Is My Number Too High?
Back in freshman year, I entered the school health clinic for my first STI testing. The secretary told me to fill out a white form with my basic health information, and some questions about my sex life. I followed her instructions, but when I came to the first question I froze:
How many sex partners have you had in the past year?
I’d never been asked that before. I started to count, but realized I wasn’t even sure of the number. After making a quick list, I wrote “10” into the form, and stared at it. I was so ashamed, as I had read in a survey by Superdrug that the average number of sexual partners a person has in their lifetime is 7.
Jill Henderson*, a senior acting major, said she doesn’t tell anyone her number. “I’m afraid of people judging me just because girls definitely have more pressure on them to have like a lower number of sexual partners,” she said. According to the survey the average number that people find too promiscuous is 15. Henderson’s body count is at 18.
“How do you even know that many people?” was the response I got from my friends back home, when I confessed my number to them. They made me wonder if my number was too high. Did it make me a slut? Who would take me seriously, or even love me, with such a high number? I used to constantly think about it, and would even make people guess it because I wanted to see my number as a source of pride. Instead, I was bothered that everyone had a lower number than me.
Henderson felt the same way last year, “I felt weirdly soiled, like I was dirty in some way,” she said. “Like guys would be less likely to be my boyfriend if they knew how many men I’ve slept with.”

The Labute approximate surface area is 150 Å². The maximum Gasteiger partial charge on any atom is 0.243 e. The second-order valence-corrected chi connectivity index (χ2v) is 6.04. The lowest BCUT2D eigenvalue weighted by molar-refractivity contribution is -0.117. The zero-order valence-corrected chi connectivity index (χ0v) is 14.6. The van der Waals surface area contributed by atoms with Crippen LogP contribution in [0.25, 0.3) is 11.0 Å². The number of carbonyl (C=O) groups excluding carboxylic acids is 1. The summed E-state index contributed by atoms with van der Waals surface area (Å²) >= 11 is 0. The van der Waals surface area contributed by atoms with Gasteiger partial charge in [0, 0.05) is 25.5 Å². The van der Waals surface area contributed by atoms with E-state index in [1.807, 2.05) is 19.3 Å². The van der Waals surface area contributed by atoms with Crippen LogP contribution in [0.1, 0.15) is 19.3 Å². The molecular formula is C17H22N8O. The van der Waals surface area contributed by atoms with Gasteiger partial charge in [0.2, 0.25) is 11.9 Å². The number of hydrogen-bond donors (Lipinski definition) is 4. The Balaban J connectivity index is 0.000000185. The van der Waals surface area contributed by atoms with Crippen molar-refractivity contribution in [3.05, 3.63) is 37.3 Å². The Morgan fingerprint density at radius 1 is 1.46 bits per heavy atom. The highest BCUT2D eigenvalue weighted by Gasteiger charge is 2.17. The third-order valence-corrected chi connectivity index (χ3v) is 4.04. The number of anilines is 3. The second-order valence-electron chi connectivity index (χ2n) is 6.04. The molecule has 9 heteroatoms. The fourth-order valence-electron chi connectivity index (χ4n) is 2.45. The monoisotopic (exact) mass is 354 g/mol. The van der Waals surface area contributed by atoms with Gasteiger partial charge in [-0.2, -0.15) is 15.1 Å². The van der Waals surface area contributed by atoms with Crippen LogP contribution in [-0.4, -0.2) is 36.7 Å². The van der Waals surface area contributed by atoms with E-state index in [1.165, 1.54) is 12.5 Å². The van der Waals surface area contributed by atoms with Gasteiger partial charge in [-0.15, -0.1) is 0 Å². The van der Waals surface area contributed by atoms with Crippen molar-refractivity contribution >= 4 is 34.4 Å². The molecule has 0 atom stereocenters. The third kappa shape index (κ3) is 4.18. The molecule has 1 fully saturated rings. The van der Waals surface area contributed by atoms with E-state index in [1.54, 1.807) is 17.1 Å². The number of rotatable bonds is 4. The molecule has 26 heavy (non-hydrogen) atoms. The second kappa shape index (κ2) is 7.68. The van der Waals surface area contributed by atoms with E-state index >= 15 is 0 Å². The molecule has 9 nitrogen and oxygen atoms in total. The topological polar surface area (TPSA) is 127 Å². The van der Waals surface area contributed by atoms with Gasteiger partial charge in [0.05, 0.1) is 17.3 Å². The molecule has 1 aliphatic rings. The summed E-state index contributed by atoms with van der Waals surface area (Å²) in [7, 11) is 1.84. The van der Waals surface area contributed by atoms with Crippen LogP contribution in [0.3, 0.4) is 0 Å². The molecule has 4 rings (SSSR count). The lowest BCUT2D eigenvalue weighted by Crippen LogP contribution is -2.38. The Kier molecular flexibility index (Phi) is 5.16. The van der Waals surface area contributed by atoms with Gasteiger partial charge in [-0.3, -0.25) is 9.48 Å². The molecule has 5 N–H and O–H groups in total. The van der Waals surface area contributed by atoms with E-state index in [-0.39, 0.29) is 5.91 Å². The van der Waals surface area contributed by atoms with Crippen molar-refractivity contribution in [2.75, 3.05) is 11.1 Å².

Henderson and I have both struggled with our high numbers, but the men around us often seemed to have concerns about the opposite.
Evan Chan*, junior Visual Media Arts major, recalled back in his freshman year how embarrassed he felt that his number was zero. “I felt pressure to have sex with someone because I’m in college and everyone else is having sex,” he said. Chan ultimately decided he shouldn’t rush to lose his virginity, and he’s happy with his decision. Now he’s content with a body count of one, and is in no rush to increase it.
Chad McPeterson*, a junior Visual Media Arts major, is another male student who was embarrassed about his lower number.
McPeterson said it largely had to do with his older friends who hooked up with people more frequently. “I was like ‘Ah so that’s what I should be doing, I should be fucking a bunch of people,’” he said, “I was embarrassed [that] I was behind them somehow, like it was a competition or a race to have the most,”
McPeterson said he’s now perfectly happy with his body count of 10.
Although Chan and McPeterson had valid concerns about their number, it’s frustrating that there’s a double standard when it comes to sex and gender. Women are constantly pressured to be chaste and ashamed of their sexual involvement.
“I find it incredibly unfair because you know we rarely call men sluts, but as soon as a woman sleeps with more than one person, or you know two people that a girl has slept with, suddenly they’re a slut,” Henderson said.
No one cares if a man says his number is 40, but when I did I remember being asked if my pussy was still tight.
With the pressure of all this number talk, I find myself asking if we should even care about them. In a health context it’s important to keep track of your partners just in case you contract an STD, and that’s why I started counting. But what does it matter socially?
Last year I told myself that I would cap it at 50. But I eventually realized it didn’t make sense to just ban myself from having sex. I’m only twenty years old. This is the age where I’m supposed to get to know myself, explore my sexuality, meet new people, and maybe fall in love. I didn’t want to let a number stop me from these experiences. So I tried to be more forgiving and less critical of myself. I learned not to care so much over a stupid number, because the only opinion of my number that matters is my own. And, I’m perfectly happy with 55.
*Names have been changed to keep interviewees’ confidentiality.